Why Your City or Town Could Be the Next Step for Right-to-Work

COMMENTARY Jobs and Labor

Why Your City or Town Could Be the Next Step for Right-to-Work

Sep 8th, 2014 2 min read

Commentary By

Andrew Kloster @ARKloster

Visiting Fellow

James Sherk @JamesBSherk

Research Fellow, Labor Economics

Should workers have to pay union dues to keep their job? Unions think so — their contracts require companies to fire workers who do not pay up. Fortunately, many states have passed “right-to-work” (RTW) laws that prohibit this coercion.

Unions, however, have blocked right-to-work in 26 states, but this doesn’t mean that unionized workers in these states must pay up.

In a new Heritage paper, we conclude that cities and counties in non-right-to-work states can pass their own RTW ordinances.

Many local-government officials in those states, though, have simply assumed they cannot pass RTW laws. Labor law is complex, and the instinct of many local officials is simply to avoid rocking the boat. Because valid federal law overrides (or “preempts”) conflicting state or local laws, local officials are often unduly afraid of potential lawsuits. And Section 14(b) of the National Labor Relations Act (NLRA) expressly authorizes states and territories — but not cities — to pass RTW laws. So, the story goes, Congress must have clearly meant to block local RTW laws.

Not so fast. When Congress passed § 14(b), state laws were the only ones on the books. Lawmakers simply wanted to make it clear they didn’t intended to preempt RTW laws. Congressional silence as to local RTW ordinances doesn’t mean that it disapproved of them — in fact, one federal court of appeals went so far as to say that tribal RTW laws are allowed under the NLRA, even though the statute is also silent about tribes. As the U.S. Supreme Court noted in Retail Clerks Local 1625 v. Schermerhorn, Congress added § 14(b) to make “clear and unambiguous” its intention “not to preempt the field” of RTW law.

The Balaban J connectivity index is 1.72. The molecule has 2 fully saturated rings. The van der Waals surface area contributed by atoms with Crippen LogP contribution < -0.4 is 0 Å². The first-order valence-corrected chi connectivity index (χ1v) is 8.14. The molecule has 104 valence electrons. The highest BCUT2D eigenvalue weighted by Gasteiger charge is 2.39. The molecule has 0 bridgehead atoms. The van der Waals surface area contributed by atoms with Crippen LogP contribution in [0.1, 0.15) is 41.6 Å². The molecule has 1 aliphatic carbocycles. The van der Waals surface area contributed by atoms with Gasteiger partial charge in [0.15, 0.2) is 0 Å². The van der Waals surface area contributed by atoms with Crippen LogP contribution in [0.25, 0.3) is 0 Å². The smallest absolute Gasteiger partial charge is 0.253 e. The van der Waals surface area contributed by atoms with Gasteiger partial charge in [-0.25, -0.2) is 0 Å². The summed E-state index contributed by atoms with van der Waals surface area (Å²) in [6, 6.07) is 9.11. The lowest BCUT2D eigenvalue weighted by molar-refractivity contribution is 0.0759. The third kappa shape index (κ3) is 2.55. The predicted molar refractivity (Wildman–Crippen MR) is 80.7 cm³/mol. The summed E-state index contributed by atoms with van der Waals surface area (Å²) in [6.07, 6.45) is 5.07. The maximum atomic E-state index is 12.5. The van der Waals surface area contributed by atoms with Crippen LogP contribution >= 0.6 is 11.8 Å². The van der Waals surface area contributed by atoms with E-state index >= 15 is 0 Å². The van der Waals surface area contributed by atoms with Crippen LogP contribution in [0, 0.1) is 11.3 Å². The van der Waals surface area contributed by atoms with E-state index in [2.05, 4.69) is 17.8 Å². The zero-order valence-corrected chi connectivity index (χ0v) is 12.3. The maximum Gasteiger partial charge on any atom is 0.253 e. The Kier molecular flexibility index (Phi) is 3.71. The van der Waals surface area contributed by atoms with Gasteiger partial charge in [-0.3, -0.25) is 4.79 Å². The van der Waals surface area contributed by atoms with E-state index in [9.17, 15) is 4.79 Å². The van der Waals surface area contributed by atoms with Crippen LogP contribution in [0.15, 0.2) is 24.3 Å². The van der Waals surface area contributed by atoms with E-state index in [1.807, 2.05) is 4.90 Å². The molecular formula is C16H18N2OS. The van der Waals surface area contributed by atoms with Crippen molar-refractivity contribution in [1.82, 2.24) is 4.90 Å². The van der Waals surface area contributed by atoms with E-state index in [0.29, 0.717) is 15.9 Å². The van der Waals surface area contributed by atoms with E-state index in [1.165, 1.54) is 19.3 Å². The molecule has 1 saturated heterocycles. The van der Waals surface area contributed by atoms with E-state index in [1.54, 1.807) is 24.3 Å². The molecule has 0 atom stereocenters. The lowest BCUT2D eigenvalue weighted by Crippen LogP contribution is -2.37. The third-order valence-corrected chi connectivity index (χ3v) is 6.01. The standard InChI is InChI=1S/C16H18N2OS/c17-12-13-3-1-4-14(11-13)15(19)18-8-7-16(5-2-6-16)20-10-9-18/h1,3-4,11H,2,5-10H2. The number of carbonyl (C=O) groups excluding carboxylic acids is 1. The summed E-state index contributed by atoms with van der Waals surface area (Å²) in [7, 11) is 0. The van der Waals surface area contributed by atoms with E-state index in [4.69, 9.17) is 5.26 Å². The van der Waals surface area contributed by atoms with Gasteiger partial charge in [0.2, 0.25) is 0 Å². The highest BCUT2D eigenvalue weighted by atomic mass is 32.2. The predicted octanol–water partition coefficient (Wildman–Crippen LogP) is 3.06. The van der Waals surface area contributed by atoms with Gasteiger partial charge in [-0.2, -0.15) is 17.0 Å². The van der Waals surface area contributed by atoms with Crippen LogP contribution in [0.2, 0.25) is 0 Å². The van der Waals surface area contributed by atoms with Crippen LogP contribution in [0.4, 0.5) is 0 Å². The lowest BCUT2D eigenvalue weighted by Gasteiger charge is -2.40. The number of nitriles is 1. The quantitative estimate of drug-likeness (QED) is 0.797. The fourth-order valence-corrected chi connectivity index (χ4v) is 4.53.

All of this is to say that it’s a stretch to argue that Congress clearly meant to prohibit local RTW. Consistent with our constitutional, federal scheme, if Congress hasn’t clearly preempted local laws, the thumb is on the scale in favor of recognizing and giving effect to those local laws.

No federal court of appeals has ruled directly on this issue, and it seems unlikely that any court would go so far as to read the NLRA as clearly blocking local RTW ordinances. Until they do, local governments in states unlikely to pass right-to-work laws should feel free to pass their own.

Doing so would protect the freedom of their workers while attracting jobs and investment to those communities. Many companies will not locate in non-right-to-work states. It was no coincidence that Boeing located its new assembly lines in South Carolina — a right-to-work state — instead of non-RTW Washington. Nor is it coincidental that most of the foreign transplant automakers have located their plants in RTW states.

Local right-to-work laws would level the economic playing field for counties in non-RTW states. They would bring more freedom and more jobs – something for everyone to celebrate this coming Labor Day weekend. 

 - James Sherk is the senior policy analyst in labor economics at the Heritage Foundation’s Center for Data Analysis.

 - Andrew Kloster is a legal fellow in Heritage’s Edwin Meese Center for Legal and Judicial Studies.

Originally appeared in NRO's "The Corner"